Monthly Archives: August 2013

Trevithick Day – 21 February 2014

Trevithick Day 2014 will be celebrated in a special way – remembering that it will be 210 years to the day since Richard Trevithick’s Penydarren Locomotive made the world’s first railway journey.

Merthyr Tydfil Heritage Regeneration Trust is co-ordinating events on that day – and you and your family and friends can join in.

Trevithick’s engine steamed for nine and a half miles along the iron rails of the Merthyr tramroad from the Penydarren ironworks to the canal basin at Abercynon.

In the past few years it has become traditional to mark the anniversary with events along the Trevithick Trail – the footpath and cycle way that follows the line of the original tramroad. For several miles you can walk, cycle, ride and in places even drive along the very same route that Trevithick and his crew of 70 men followed on that February day.

If you’ve got an idea for a walk, an event or a ride on the trail – perhaps only along a short distance of it – then get in touch.

We will be posting up details and arrangements for everything that’s happening on Friday 21st February 2013.

Join us in following in the tracks of railway history!

Heritage Trust inspects the Penydarren locomotive

We took the opportunity of our visit to the National Waterfront Museum in Swansea to catch up on the latest news of the famous Penydarren locomotive replica on display there.

The Heritage Trust team was met by Robert Protheroe Jones, curator for heavy industries at the museum – part of the National Museums of Wales.

national_waterfront_museum_1

The large black iron boiler, the chimney stack and the massive flywheel – probably the most distinctive feature of Richard Trevithick’s 1804 railway locomotive – are familiar from pictures, paintings and contemporary designs.

Yet the world’s first railway engine (well, actually a full size working conjectural replica made in Wales in 1981) is still an inspiring sight. It’s a monster of a machine. Could this seven tonne beast have pulled wagons, a load of iron and 70 passengers for over nine miles?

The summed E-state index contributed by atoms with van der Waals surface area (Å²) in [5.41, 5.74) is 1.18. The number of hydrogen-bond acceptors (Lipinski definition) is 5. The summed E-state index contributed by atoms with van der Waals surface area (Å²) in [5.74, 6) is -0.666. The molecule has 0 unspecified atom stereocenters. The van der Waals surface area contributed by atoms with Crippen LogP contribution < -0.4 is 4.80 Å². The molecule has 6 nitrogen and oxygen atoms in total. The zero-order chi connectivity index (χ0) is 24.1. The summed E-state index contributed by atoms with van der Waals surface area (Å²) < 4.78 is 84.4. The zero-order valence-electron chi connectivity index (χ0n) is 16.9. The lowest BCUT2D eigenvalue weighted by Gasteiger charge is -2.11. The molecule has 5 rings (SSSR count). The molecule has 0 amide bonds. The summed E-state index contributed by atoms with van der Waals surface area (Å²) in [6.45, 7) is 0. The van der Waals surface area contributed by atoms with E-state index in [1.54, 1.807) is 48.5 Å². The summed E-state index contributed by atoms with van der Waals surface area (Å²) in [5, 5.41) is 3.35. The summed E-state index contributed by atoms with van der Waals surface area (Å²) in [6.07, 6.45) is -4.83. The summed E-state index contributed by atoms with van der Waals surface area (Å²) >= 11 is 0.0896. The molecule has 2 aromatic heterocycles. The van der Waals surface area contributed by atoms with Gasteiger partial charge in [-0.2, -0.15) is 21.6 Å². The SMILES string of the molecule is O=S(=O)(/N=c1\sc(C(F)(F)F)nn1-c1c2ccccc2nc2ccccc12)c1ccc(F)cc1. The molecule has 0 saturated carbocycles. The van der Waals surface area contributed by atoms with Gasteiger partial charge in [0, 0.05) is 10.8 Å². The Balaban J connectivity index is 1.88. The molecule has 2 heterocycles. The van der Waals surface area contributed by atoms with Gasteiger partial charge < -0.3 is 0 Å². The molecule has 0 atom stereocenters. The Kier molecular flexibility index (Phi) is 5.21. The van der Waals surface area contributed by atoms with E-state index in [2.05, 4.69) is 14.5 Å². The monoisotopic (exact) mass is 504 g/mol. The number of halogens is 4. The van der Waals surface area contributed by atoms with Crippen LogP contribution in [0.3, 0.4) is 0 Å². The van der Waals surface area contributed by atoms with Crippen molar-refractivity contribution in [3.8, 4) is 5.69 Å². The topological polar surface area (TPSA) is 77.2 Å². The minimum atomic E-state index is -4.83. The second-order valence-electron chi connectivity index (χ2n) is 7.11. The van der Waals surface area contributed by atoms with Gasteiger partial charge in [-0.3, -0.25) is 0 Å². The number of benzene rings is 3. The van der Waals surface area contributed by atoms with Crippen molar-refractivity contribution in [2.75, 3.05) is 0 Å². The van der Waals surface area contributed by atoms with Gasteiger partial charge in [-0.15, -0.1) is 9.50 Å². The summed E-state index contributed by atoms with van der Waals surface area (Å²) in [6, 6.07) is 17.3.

Penydarren loco Waterfront cropped_2 26-06-13

Robert Protheroe Jones, an expert on the replica and the history of Trevithick’s original steam engine, says ‘Yes’.  Over the years he was supervised dozens of days of steam running – and knows its workings well.

There is special training and guidance for the museum staff who drive the engine. There has to be. It’s not like later machines.

“The ride is not smooth,” says Robert Protheroe Jones in a paper on the Penydarren locomotive replica. “The locomotive and tram are not sprung and possessing only one cylinder the ride is a series of lurches and pauses.

“The flywheel assists in continuing the momentum of the engine when the (single) piston pauses to reverse its direction of travel.”

There are no brakes or buffers – just as there were none in Trevithick’s original machine. The flywheel has another use – hauling down on it can get the engine under way again after a stop.

Here’s a link to a video of the Penydarren locomotive of 1804 in action. https://www.youtube.com/watch?v=nZCfXIZGFhc&noredirect=1

Trevithick steam engine in action today

A six tonne conjectural replica of the first steam engine in the world to haul a load on iron rails has pride of place in Wales’ National Waterfront Museum at Swansea.

It’s a massive machine made in iron back in 1981 using the steam locomotive plans and designs of engineering pioneer Richard Trevithick.

Picture shows the replica of Trevithick's 1804 Penydarren Locomotive in main heavy industry gallery at the National Waterfront Museum, Swansea

The working replica of Trevithick’s 1804 Penydarren Locomotive is on public display at the National Waterfront Museum in Swansea

The replica has been run under steam first in Cardiff Bay and more recently at the Waterfront Museum at intervals ever since.

When it’s in motion it’s a great sight – trundling along a four foot wide near standard guage length of track outside the modern quay side museum building.

Here’s a link to a video of the Penydarren locomotive of 1804 in action. https://www.youtube.com/watch?v=nZCfXIZGFhc&noredirect=1

On 21st February 1804 the Trevithick designed and built locomotive – basically one of his innovative high pressure steam engine laid on its side with wheels attached – steamed out of the Penydarren ironworks in Merthyr Tydfil pulling five wagons with a load of 10 tonnes of iron. Also aboard were 70 passengers.

Engine and train steamed for nine and a half miles along the flanged iron rails of the Merthyr tramroad to Abercynon – reaching speeds of over four miles per hour but having to make a number of stops because of overhanging trees and a low tunnel.